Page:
# Type of probability used by insurance company (and influence of gender)

I am currently working on analyzing a case and I need some help with the statistics.

When a certain woman tried to find an insurance for her car, she was told that the premium she had to pay would be more than average, based on the fact that she was a woman. According to the insurance company, on average, women were a higher risk. She won the court case: the court decided that her individual risk could not be based on averages of other women. Now my questions are:

(a) What kind of probability is used by the insurance company? (b) Can you comment on the kind of probability that is suggested by the verdict of the court?

I am really interested in the difference of the type of probability used by the insurance company and the court.

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What do you mean by "type of probability"? I don't think the court is using probability at all...it sounds to me like they are making some sort of legal, discrimination issue. –  Michael McGowan May 13 '12 at 22:00
"Type of probability" doesn't make sense - it seems like you may mean something more along the lines of "How do insurance companies estimate risk?" –  Macro May 13 '12 at 22:01
Well the court decided that the insurance company was basing the individual risk on the averages of all other women (uthe insurance company claimed was higher overall than men). I feel like the probability the insurance company uses is P(car damage|she is a woman) so that damage took place given that she is a woman. And I feel like the court didn't see it this way? –  DinaH May 13 '12 at 22:10
I don't think that there is an argument about how the two sides estimate the probability of a car accident given the fact that the individual is a woman. I think the court's point is that the predictive models that the insurance company has developed actually are not all that predictive. So although the insurance company can accurately compute population-level summary statistics, and thus infer that women as a group are more prone to car accidents, they can't actually use their data to build models that reliably predict the risk of having car accidents in new individuals. –  Alexander May 13 '12 at 22:41
(+1) I'm not sure I understand the reason for the downvote on this question; it is well-formed and the question of interest is pretty clearly spelled out even if it's apparent that the OP is struggling to find the right terminology. –  cardinal May 13 '12 at 22:53

The insurance company may have simply noted that, according to their data, women, on average, get into more motor vehicle collisions than men. In the simplest case, they could have just calculated the average number of motor vehicle collisions per insured person, stratified by gender. However, just because women, on a population-wide level, get into more accidents than men, does not tell us much about an individual woman's chances of getting into an accident. This is one of the central points of the court. As Michael notes below, this method is not designed to predict the outcome of an individual (unlike, for instance, the use of logistic regression or other predictive statistical models).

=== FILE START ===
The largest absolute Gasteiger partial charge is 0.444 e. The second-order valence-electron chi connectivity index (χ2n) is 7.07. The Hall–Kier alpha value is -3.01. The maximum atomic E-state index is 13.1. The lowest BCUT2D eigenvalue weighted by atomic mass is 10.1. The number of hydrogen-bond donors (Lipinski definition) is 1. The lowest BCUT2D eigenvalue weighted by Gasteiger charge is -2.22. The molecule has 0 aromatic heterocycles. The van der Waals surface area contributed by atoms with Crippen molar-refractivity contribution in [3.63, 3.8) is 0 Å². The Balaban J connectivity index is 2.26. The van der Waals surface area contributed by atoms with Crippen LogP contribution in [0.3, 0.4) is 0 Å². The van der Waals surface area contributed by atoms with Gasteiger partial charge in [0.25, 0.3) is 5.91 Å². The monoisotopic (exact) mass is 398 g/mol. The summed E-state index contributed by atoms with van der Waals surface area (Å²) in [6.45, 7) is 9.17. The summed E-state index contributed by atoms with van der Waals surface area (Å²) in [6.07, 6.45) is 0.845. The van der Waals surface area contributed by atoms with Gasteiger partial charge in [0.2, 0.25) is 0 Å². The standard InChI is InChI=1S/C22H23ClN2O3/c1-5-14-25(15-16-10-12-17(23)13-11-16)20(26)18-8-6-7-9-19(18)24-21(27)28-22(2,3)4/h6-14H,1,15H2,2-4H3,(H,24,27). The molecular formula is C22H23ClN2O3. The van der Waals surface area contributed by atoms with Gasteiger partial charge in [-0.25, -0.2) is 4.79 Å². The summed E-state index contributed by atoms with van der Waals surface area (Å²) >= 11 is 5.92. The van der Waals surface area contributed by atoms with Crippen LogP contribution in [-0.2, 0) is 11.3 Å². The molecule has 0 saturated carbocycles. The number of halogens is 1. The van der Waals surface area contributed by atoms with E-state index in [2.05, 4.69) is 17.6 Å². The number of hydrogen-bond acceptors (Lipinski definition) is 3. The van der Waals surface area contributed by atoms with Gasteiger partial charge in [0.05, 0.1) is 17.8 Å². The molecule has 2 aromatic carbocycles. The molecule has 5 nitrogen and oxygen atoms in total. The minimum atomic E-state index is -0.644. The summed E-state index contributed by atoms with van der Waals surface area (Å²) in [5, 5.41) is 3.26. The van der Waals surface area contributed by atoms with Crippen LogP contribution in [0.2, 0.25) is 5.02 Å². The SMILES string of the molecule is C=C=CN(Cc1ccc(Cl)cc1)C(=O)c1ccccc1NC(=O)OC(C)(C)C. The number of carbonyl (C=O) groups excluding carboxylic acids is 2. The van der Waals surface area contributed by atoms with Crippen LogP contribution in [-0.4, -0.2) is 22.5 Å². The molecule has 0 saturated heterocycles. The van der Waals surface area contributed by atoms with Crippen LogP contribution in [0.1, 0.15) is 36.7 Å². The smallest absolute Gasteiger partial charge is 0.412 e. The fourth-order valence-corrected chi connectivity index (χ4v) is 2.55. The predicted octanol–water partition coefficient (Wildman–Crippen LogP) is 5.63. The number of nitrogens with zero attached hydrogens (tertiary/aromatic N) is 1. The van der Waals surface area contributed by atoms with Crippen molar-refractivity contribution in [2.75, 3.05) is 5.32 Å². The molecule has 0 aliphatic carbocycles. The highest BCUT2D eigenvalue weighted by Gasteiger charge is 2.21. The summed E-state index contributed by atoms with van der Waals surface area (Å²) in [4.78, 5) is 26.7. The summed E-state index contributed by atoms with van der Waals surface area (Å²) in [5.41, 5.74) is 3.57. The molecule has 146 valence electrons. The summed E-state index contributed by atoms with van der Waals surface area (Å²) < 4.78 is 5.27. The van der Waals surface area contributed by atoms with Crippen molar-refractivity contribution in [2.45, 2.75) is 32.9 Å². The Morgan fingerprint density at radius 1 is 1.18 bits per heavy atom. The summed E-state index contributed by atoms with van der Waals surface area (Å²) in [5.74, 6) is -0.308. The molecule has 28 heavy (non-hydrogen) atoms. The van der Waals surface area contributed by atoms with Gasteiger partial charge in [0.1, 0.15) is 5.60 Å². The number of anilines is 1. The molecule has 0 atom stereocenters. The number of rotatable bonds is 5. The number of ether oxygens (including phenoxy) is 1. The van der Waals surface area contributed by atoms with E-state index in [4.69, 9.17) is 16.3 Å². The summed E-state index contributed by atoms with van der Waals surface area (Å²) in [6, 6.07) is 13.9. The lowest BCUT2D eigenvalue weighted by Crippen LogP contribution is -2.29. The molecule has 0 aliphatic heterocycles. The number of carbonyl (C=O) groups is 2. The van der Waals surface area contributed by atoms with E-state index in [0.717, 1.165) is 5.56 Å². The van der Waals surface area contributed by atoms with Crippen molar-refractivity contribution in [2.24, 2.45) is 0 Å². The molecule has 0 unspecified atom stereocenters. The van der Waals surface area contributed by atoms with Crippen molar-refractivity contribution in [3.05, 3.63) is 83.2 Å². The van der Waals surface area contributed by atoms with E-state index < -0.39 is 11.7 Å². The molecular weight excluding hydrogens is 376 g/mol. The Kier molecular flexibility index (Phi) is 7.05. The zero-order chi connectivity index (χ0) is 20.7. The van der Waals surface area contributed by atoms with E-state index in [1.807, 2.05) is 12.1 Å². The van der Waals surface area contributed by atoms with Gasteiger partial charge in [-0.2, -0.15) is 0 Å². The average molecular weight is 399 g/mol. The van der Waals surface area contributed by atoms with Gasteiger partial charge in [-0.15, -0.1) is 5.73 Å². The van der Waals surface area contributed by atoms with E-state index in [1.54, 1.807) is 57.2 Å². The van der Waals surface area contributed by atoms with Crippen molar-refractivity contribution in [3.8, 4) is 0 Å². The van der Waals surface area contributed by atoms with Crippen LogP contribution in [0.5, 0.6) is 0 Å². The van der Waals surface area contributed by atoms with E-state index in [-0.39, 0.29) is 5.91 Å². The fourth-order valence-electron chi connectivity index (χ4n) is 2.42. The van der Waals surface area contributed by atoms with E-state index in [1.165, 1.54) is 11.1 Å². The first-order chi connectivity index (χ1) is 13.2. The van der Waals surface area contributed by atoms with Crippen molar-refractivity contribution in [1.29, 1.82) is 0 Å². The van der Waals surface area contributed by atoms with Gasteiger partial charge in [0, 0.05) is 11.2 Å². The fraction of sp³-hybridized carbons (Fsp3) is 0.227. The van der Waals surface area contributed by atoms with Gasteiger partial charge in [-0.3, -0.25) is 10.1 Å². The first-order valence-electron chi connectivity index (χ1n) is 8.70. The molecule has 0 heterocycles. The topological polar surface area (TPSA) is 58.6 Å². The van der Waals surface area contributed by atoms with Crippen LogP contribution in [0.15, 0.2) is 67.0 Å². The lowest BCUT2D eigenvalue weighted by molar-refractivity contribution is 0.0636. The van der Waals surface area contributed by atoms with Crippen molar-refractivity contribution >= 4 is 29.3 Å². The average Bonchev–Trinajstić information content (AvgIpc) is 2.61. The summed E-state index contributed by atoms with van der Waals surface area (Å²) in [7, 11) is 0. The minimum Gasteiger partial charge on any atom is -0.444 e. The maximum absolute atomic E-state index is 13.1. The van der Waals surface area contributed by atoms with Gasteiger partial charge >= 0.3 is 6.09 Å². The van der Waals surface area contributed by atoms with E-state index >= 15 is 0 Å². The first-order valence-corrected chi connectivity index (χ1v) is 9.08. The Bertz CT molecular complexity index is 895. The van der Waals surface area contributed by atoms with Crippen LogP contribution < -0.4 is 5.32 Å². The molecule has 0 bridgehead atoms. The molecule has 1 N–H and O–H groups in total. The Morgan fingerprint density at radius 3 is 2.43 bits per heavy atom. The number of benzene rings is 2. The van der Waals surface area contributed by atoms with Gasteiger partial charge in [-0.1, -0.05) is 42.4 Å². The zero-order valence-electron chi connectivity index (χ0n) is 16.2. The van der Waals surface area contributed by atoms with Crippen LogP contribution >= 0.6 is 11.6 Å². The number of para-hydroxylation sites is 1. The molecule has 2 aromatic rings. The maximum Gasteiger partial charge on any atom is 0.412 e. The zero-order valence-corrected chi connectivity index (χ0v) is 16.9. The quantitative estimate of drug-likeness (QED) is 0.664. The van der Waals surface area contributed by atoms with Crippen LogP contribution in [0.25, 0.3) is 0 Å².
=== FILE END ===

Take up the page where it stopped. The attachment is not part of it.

You might be interested in a paper by Kennaway that looks at the use of statistical trends to make predictions in a more mathematical manner:

A frequent use of statistical trends is to make predictions about individuals. Aptitude tests and credit rating are two major applications, especially in the latter case if ratings are derived from rules generated from statistical analysis by data mining applications. An individual to whom such tests are applied is, in effect, participating in a lottery. If the test is valid, the lottery is biased to a greater or lesser extent in his favour, but it is a lottery nonetheless. Such tests say little about any individual being tested.

He later states that:

The population relationship is a property only of the population, and not of any individual in it.

I think this final point is important to keep in mind. It reminds us that in any population in which some population-wide relationship is measured, there will invariably be individuals who don't "fit the pattern", so to speak.

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Very interesting! Thank you very much! –  DinaH May 13 '12 at 22:11
This is a method that is not designed to predict the outcome for the individual. It just makes it easier for the insurance company to apply different rates and be safer from losses. –  Michael Chernick May 14 '12 at 1:01
Thanks for your comment, Michael. I've edited my answer to reflect that fact. –  Alexander May 16 '12 at 15:34